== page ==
BETHLEHEM, Pa. -- The reconciliation between Jeremiah Trotter and Andy Reid began in the oddest of places, at the oddest of times.

It was Sept. 16, 2002, and Trotter's old team, the Philadelphia Eagles, was en route to handing his new team, the Washington Redskins, a humiliating 37-7 defeat at FedEx Field on "Monday Night Football" in Steve Spurrier's second game as an NFL coach. "It was that game when they killed us like 90-3,'' Trotter recalled over the weekend.

The loss was particularly galling to Trotter, since the two-time Pro Bowl middle linebacker had signed with the Redskins the previous offseason after the Eagles removed his franchise-player designation and made him a free agent on the heels of a bitter set of negotiations between Trotter and Reid. But when the Eagles players and coaches spilled onto the field late in the game because pepper spray -- being used by police to break up a fight in the stands nearby -- drifted into the area of their bench, Trotter ran into the Philadelphia coach and the two began to make amends.

"I told him I appreciated the opportunity they gave me to play,'' Trotter said. "He said, 'Hey, you were a big part of this thing, where we are now.' ''

Trotter said he had no idea at the time that the brief conversation would be the beginning of the process that would lead to his return to the Eagles, but it was. Reid called Trotter to lift his spirits after the linebacker's first season with the Redskins was ended early by a knee injury, and Trotter called Reid this past offseason after he was released by the Redskins. A month later, Trotter signed a one-year, minimum-salary contract with Philadelphia, and he's in training camp at Lehigh University with the Eagles as they prepare for a Super Bowl-or-bust season after three straight NFC title-game losses.

"Never in a million years could I have imagined that'' he'd end up returning to the Eagles after leaving on such unpleasant terms, Trotter said. "It's amazing how God works things out for you.''

He has been through what he calls "a humbling process.'' His two seasons in Washington were his worst in football, he said. The Redskins went 12-20 under Spurrier and Trotter never lived up to the expectations created by his seven-year, $36 million contract. Trotter tore his anterior cruciate ligament during a Thanksgiving game at Dallas in 2002 and never made it back to full strength last season, he says. Redskins coach Joe Gibbs called him just before a March minicamp to tell him that he no longer was in the club's plans and had permission to seek a trade.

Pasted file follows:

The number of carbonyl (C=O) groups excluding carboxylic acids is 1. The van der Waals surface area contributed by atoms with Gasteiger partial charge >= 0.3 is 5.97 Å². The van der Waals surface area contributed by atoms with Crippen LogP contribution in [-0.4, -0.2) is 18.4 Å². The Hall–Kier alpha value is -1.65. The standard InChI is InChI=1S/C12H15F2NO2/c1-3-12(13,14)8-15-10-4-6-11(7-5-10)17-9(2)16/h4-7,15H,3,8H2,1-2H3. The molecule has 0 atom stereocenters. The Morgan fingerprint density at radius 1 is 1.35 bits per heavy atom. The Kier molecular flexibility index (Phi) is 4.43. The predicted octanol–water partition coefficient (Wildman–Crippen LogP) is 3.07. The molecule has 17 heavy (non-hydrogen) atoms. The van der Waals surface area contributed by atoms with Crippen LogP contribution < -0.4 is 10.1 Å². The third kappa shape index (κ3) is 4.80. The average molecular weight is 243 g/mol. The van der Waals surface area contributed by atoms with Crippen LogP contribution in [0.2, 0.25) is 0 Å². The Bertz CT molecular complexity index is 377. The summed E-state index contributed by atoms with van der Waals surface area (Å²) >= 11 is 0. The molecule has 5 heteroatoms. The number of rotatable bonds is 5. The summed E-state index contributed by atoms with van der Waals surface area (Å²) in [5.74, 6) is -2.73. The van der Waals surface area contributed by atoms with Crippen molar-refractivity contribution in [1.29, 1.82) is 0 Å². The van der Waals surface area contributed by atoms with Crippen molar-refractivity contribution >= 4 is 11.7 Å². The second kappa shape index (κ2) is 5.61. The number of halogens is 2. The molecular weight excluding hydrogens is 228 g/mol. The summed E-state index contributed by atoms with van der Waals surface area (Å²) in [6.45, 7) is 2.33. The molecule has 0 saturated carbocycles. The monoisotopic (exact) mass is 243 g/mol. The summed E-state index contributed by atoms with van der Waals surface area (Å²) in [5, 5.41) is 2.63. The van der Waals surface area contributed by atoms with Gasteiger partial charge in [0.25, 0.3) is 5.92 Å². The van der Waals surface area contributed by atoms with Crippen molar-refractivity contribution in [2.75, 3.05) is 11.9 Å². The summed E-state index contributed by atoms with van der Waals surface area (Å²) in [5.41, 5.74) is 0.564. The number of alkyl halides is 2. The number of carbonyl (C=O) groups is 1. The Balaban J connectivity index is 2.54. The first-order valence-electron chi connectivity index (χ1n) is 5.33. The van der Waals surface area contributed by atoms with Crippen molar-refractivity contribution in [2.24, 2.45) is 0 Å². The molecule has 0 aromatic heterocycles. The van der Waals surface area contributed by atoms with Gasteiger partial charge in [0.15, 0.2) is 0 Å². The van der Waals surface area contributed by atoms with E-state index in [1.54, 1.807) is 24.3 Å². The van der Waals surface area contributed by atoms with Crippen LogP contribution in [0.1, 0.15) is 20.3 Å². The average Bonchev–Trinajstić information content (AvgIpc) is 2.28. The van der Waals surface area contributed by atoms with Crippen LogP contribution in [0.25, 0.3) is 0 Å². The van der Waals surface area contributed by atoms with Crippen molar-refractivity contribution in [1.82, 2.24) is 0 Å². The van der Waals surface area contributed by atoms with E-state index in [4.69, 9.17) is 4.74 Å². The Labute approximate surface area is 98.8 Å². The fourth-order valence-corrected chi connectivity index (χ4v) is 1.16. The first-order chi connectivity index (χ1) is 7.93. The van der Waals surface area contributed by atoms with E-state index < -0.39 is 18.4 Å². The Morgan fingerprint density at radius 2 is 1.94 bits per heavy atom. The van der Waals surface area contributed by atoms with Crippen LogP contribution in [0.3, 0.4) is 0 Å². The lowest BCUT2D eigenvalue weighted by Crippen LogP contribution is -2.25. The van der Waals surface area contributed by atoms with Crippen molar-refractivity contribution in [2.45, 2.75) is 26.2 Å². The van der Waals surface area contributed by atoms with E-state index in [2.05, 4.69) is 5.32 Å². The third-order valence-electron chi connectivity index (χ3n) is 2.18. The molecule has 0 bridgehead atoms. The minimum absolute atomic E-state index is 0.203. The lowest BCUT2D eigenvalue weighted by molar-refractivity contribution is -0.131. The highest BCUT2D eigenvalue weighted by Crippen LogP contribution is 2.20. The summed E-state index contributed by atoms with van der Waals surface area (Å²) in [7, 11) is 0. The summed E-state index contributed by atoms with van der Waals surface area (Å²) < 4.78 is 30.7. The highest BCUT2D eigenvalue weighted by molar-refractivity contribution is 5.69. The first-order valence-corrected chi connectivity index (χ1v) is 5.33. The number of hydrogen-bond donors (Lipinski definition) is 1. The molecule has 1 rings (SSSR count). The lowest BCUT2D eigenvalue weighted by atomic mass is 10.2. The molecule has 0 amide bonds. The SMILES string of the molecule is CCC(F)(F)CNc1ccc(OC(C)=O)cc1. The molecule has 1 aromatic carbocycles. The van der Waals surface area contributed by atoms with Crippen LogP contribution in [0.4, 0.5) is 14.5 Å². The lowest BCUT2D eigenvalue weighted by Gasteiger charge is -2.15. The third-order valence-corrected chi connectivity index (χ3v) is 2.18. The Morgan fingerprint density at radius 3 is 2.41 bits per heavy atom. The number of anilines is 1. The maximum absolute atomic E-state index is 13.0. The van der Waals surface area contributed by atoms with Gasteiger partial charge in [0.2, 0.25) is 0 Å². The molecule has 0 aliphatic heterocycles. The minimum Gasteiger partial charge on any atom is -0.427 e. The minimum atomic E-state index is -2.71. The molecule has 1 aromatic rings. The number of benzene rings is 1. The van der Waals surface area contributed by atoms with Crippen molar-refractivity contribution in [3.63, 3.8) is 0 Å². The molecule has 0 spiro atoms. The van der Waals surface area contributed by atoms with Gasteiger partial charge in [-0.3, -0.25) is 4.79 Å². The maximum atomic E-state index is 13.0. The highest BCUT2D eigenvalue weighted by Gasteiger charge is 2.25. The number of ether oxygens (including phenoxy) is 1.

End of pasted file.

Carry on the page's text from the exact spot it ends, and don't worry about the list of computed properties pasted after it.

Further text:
"They just said they're moving in a different direction,'' Trotter said. "That was basically it. I didn't try to dig any deeper. I just let it go at that. . . . I wasn't bitter at all. I understand that in the NFL it's a business, and all I can focus on is what I can control -- working hard. . . . I was looking forward to playing for [Gibbs]. I heard a lot about him. I knew he was a great leader. His statistics speak for themselves. I was looking forward to working with him and the coaching staff that he put together, but it didn't work out that way.

"It [his Redskins tenure] was tough. It's always tough losing. No one likes to lose. You're having a losing season and you're going into the games knowing there's a slim chance that you're going to win. . . . I couldn't play the way I wanted to play, even though I led the team in tackles the second year. . . . I played the season about 70 percent. It was tough on me mentally because I couldn't do the things I wanted to do, even in practice. But that's something you deal with. Everybody goes through tough times. You just keep working hard, and eventually you come out of it.''

The Redskins released Trotter in June after they couldn't trade him. He is only 27, but teams are wary of the creakiness of his knees, and he couldn't scare up any offers for more lucrative contracts or starting jobs on the free agent market. Still, Trotter said he wasn't necessarily looking for a job when he called Reid.

"At the time, I wasn't calling for that,'' Trotter said. "I just wanted to tell him I appreciated him calling me when I got hurt, and to apologize for how I handled things when I left. Even though things got kind of tense, things always get tense around contract times. But there's still a way to handle it. There's a right way and a wrong way to do everything, and I didn't handle things the right way. I wanted to apologize to him as a man. I said, 'Hey, I didn't handle things right.' You live and you learn.''